One in five women and one in eight men screened positive for a possible eating disorder in 2019, recently published NHS England figures show.
When questioned about their relationship with food, 16% of adults who took part in the Health Survey for England 2019 were flagged up as potentially having an eating disorder. The proportion screening positive increased as household income decreased.
For women, potential eating disorders were most prevalent in those aged under 35s (28% of those aged between 16-24 and 27% of those aged 25-34). Men aged between 25 and 34 were more likely than men from any other age group to screen positive for a possible eating disorder (19%).
Participants were asked whether, during the past year they:
- had lost more than one stone in a three-month period
- had made themselves be sick because they felt uncomfortably full
- had worried they had lost control over how much they ate
- had believed themselves to be fat when others said they were too thin
- would have said food dominated their life.
Nearly seven in 10 (68%) of men and 60% of women said they were overweight or obese in 2019, compared with 58% of men and 49% of women in 1994. Some 27% of men and 29% of women were classified as obese.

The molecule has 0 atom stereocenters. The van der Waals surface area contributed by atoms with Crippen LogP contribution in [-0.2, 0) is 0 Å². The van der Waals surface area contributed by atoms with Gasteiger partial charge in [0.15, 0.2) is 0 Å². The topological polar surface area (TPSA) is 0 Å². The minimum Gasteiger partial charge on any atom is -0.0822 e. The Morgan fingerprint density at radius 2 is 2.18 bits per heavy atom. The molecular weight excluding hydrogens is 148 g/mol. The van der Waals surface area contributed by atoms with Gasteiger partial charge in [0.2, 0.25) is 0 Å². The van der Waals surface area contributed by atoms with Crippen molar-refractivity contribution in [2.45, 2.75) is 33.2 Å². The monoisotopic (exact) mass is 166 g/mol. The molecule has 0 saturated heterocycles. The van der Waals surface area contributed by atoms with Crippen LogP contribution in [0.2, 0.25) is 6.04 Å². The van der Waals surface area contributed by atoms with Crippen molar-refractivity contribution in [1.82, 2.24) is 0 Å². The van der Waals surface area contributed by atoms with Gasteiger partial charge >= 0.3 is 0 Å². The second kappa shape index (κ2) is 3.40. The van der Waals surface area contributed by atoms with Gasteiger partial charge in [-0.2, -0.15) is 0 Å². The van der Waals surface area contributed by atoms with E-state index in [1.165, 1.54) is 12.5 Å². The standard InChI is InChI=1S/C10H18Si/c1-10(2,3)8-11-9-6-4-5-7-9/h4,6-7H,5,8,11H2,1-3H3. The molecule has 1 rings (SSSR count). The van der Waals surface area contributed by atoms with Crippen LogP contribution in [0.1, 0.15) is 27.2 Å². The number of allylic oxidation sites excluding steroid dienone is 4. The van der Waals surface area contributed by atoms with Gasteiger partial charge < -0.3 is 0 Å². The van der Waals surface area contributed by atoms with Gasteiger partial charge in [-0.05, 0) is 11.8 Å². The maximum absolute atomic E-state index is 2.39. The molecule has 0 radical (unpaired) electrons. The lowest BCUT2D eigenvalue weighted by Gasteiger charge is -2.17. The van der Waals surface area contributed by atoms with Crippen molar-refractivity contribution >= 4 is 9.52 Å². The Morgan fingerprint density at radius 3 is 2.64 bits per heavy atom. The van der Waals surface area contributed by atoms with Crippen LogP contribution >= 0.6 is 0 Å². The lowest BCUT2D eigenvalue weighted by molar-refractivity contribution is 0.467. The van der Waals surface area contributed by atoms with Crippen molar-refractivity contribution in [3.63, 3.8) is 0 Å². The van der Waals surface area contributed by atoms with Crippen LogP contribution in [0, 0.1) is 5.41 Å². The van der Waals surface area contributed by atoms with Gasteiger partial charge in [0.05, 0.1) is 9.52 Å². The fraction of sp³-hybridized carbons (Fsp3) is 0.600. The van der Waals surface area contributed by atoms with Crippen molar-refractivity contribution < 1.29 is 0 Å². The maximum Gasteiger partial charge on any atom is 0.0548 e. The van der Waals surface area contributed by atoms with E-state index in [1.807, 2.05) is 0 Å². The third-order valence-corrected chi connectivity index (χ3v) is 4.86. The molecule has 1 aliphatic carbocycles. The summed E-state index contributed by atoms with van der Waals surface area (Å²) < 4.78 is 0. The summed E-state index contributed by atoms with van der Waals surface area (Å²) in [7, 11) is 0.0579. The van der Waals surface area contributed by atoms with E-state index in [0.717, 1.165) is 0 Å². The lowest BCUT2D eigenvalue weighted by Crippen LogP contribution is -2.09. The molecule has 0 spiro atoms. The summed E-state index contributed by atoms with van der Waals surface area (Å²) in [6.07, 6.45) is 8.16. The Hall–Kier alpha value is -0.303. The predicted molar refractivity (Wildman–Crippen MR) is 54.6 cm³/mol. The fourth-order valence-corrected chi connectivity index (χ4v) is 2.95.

Diabetes among both sexes had trebled in prevalence since 1994: 9% of men and 6% of women said a doctor had diagnosed them with diabetes.
The proportion of adults with raised total cholesterol decreased from 66% of men and 67% of women in 1998 to 40% of men and 45% of women in 2019.
Eighteen per cent of men and 15% of women said they smoked cigarettes in 2019, while 7% of men and 5% of women used e-cigarettes.
Asked about whether they had untreated high blood pressure, 14% of men and 11% of women answered yes. The highest proportions were seen in the North West and North East.
A total of 8,205 adults aged 16 and over and 2,095 children took part in the Health Survey for England 2019.